Zinc citrate Merck Index <0.1
ZnSO4(H2O)6 Merck Index 1.7
Zinc gluconate Martindale Akzo 0.12
Zinc amino acid Albion Lab. 0.02
chelate, TF

More than 16 different experiments were carried out with these compounds. With the exception of the zinc amino acid chelate TF (tastefree) 10% Zn, product no. 3463, (Albion Laboratories, Inc., Clearfield, Utah 84015, USA), zinc acetate, zinc chloride, zinc citrate, ZnSO4(H2O)6 and zinc gluconate all had very poor organoleptic qualities, particularly a pronounced metallic taste, effectively preventing these compounds from being used commercially as an effective inhibitor of halitosis. It was not possible to find a way in which to reduce or eliminate this metallic taste.

It was generally found that a treatment for halitosis was most effective when a high concentration of Zn was employed and when the zinc compound had a high degree of solubility.

The results obtained by using the zinc amino acid chelate TF (product no. 3463 from Albion Laboratories) was, however, very encouraging, as the results showed that this compound was able to reduce VSC to a degree comparable to the reduction observed when using zinc gluconate. Importantly, the zinc amino acid chelate TF was substantially tastefree and thus an ideal candidate for an effective inhibitor of halitosis. It was subsequently decided to analyse the effect of the zinc amino acid chelate on halitosis more thoroughly.

Example 2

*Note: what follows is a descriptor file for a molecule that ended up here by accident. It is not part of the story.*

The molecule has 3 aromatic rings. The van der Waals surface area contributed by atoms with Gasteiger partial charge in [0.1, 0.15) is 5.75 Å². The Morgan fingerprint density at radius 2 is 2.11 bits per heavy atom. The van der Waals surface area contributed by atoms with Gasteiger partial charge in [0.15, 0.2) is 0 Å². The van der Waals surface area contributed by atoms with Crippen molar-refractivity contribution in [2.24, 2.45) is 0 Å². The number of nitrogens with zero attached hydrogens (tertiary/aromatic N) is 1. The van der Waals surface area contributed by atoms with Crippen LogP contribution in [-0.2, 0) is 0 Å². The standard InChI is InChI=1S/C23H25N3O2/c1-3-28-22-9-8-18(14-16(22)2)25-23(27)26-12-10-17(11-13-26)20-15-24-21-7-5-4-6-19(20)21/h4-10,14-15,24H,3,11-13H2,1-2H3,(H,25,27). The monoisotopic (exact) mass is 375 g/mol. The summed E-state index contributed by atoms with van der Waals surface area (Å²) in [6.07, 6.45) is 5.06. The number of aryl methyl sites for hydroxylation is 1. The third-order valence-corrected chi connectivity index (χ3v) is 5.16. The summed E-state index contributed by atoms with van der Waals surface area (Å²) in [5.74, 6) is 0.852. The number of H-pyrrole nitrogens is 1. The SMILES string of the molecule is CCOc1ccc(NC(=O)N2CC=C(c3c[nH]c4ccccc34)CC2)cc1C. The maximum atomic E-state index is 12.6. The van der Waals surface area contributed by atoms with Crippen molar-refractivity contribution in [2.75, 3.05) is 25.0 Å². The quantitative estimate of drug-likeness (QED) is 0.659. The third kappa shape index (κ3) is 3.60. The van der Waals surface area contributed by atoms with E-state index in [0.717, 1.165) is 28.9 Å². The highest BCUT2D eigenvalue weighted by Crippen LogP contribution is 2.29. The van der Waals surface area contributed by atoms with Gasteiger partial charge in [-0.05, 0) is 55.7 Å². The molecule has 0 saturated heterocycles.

The below Table shows the ingredients used for preparing a lozenge, which was subsequently used in a “cysteine challenge test” in order to analyse its effectiveness in inhibiting halitosis. The zinc amino acid chelate was initially granulated with P.V.P. in isopropanol according to standard procedures. Xylitol was dried at 35° C. and added to the granulate along with the other ingredients in the amounts indicated in the Table. The lozenge produced in accordance with standard preparation techniques had a weight of approximately 0.5 g.

TABLE 2
Ingredients used in preparing 100,000 lozenges for inhibiting
halitosis according to the present invention.
Ingredient Amount
zinc amino acid chelate TF 6800 g
(Albion Labs. no. 3463)
Polyvinylpyrrolidone 800 g
Xylitol 10.576 g
Sorbitol 39.650 g
Talcum 4.550 g
Saccharin sodium 170 g
Raspberry flavouring agent 1.665 g
Mg stearate 250 g

The lozenge was used in a “cysteine challenge test”, and volatile sulphur compounds were detected by using a Halimeter, as described in the below Example 3.

Example 3

The use of a Halimeter for testing the mouth hygienic effects of the lozenge having the composition as described in Example 2 showed that the lozenge is remarkably effective in reducing and inhibiting halitosis.

After initial measurement of a VSC base-line value, a mouthwash or rinse was performed with a cysteine solution (6 mM, pH=7.2), and the VSC value was again measured. After approximately 30-40 minutes the lozenge was administered to the oral cavity, and the VSC value was measured immediately after this administration.

Repeated mouthwashes at suitable time points after the administration, as indicated in Table 3 and FIG. 1, facilitated the analysis of the effect of the lozenge as an effective inhibitor of Halitosis.

TABLE 3
TREATMENT WITH TABLET X
ppb
ppb % ppb % ppb % VSC %
ppb ppb VSC ppb reduction VSC + reduction VSC + reduction after + reduction
VSC VSC Tablet VSC after 1 h after 2 h after 3 h after
Basis Cysteine X Cysteine treatment Cysteine 1 h Cysteine 2 h Cysteine 3 h
A 230 1165 252 300 74.25 521 55.28 613 47.38 647 44.46
S 265 2600 270 288 88.92 840 67.69 1112 57.23 1470 43.46
G 250 1043 248 266 74.50 390 62.61 489 53.12 620 40.56
SM 189 1472 159 172 88.32 450 69.43 604 58.97 545 62.98
SJ 291 1500 279 330 78.00 400 73.33 546 63.60 635 57.67
Average 245 1556 241.6 271.2 80.80 520.2 65.67 672.8 56.06 783.4 49.82
max 291 2600 279 330 88.92 840 73.33 1112 63.6 1470 62.98
min 189 1043 158 172 74.25 390 55.28 489 47.38 545 40.56